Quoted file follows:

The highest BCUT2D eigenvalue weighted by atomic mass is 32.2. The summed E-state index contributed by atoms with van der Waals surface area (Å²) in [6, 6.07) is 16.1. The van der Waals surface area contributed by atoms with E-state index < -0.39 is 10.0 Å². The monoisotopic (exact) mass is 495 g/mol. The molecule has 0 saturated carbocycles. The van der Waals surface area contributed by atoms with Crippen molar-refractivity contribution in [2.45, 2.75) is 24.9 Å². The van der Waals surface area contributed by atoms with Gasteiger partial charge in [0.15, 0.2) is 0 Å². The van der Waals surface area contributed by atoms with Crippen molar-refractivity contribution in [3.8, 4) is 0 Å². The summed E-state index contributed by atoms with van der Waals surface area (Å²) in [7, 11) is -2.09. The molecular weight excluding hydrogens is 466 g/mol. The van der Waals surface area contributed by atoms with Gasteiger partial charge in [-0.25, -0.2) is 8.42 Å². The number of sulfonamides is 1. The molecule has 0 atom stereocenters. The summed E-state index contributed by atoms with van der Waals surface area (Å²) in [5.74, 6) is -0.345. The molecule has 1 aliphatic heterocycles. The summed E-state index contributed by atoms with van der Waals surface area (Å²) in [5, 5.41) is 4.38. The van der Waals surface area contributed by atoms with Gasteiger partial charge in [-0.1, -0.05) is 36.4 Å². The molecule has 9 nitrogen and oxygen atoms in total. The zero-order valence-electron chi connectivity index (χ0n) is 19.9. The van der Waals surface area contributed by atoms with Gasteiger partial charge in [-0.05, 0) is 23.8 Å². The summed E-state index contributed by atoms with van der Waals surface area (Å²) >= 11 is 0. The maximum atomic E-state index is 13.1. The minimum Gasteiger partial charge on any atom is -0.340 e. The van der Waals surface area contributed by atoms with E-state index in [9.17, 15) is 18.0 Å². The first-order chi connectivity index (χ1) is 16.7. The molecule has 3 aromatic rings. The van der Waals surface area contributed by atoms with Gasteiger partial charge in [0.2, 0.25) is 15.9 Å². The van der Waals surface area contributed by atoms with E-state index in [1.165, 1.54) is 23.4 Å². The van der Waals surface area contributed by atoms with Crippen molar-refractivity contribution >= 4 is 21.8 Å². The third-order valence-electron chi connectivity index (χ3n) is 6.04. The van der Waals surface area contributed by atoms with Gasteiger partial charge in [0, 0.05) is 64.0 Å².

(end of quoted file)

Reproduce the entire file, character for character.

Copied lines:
The highest BCUT2D eigenvalue weighted by atomic mass is 32.2. The summed E-state index contributed by atoms with van der Waals surface area (Å²) in [6, 6.07) is 16.1. The van der Waals surface area contributed by atoms with E-state index < -0.39 is 10.0 Å². The monoisotopic (exact) mass is 495 g/mol. The molecule has 0 saturated carbocycles. The van der Waals surface area contributed by atoms with Crippen molar-refractivity contribution in [2.45, 2.75) is 24.9 Å². The van der Waals surface area contributed by atoms with Gasteiger partial charge in [0.15, 0.2) is 0 Å². The van der Waals surface area contributed by atoms with Crippen molar-refractivity contribution in [3.8, 4) is 0 Å². The summed E-state index contributed by atoms with van der Waals surface area (Å²) in [7, 11) is -2.09. The molecular weight excluding hydrogens is 466 g/mol. The van der Waals surface area contributed by atoms with Gasteiger partial charge in [-0.25, -0.2) is 8.42 Å². The number of sulfonamides is 1. The molecule has 0 atom stereocenters. The summed E-state index contributed by atoms with van der Waals surface area (Å²) in [5.74, 6) is -0.345. The molecule has 1 aliphatic heterocycles. The summed E-state index contributed by atoms with van der Waals surface area (Å²) in [5, 5.41) is 4.38. The van der Waals surface area contributed by atoms with Gasteiger partial charge in [-0.1, -0.05) is 36.4 Å². The molecule has 9 nitrogen and oxygen atoms in total. The zero-order valence-electron chi connectivity index (χ0n) is 19.9. The van der Waals surface area contributed by atoms with Gasteiger partial charge in [-0.05, 0) is 23.8 Å². The summed E-state index contributed by atoms with van der Waals surface area (Å²) >= 11 is 0. The maximum atomic E-state index is 13.1. The minimum Gasteiger partial charge on any atom is -0.340 e. The van der Waals surface area contributed by atoms with E-state index in [9.17, 15) is 18.0 Å². The first-order chi connectivity index (χ1) is 16.7. The molecule has 3 aromatic rings. The van der Waals surface area contributed by atoms with Gasteiger partial charge in [0.2, 0.25) is 15.9 Å². The van der Waals surface area contributed by atoms with E-state index in [1.165, 1.54) is 23.4 Å². The van der Waals surface area contributed by atoms with Crippen molar-refractivity contribution >= 4 is 21.8 Å². The third-order valence-electron chi connectivity index (χ3n) is 6.04. The van der Waals surface area contributed by atoms with Gasteiger partial charge in [0, 0.05) is 64.0 Å².